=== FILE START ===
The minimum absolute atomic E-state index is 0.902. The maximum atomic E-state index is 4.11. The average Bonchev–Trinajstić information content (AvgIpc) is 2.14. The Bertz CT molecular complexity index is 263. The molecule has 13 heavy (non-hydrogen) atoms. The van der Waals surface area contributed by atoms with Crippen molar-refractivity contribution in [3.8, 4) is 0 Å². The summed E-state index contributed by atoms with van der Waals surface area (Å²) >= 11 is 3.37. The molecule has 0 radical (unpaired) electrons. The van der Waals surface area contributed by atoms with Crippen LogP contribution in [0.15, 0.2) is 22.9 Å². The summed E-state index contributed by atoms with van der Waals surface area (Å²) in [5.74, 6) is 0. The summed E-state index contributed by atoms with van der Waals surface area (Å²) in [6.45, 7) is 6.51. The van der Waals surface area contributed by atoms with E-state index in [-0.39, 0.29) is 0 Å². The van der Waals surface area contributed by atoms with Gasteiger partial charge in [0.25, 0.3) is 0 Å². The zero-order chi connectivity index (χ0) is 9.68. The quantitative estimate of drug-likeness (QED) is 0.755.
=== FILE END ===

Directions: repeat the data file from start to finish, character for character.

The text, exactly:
The minimum absolute atomic E-state index is 0.902. The maximum atomic E-state index is 4.11. The average Bonchev–Trinajstić information content (AvgIpc) is 2.14. The Bertz CT molecular complexity index is 263. The molecule has 13 heavy (non-hydrogen) atoms. The van der Waals surface area contributed by atoms with Crippen molar-refractivity contribution in [3.8, 4) is 0 Å². The summed E-state index contributed by atoms with van der Waals surface area (Å²) >= 11 is 3.37. The molecule has 0 radical (unpaired) electrons. The van der Waals surface area contributed by atoms with Crippen LogP contribution in [0.15, 0.2) is 22.9 Å². The summed E-state index contributed by atoms with van der Waals surface area (Å²) in [5.74, 6) is 0. The summed E-state index contributed by atoms with van der Waals surface area (Å²) in [6.45, 7) is 6.51. The van der Waals surface area contributed by atoms with E-state index in [-0.39, 0.29) is 0 Å². The van der Waals surface area contributed by atoms with Gasteiger partial charge in [0.25, 0.3) is 0 Å². The zero-order chi connectivity index (χ0) is 9.68. The quantitative estimate of drug-likeness (QED) is 0.755.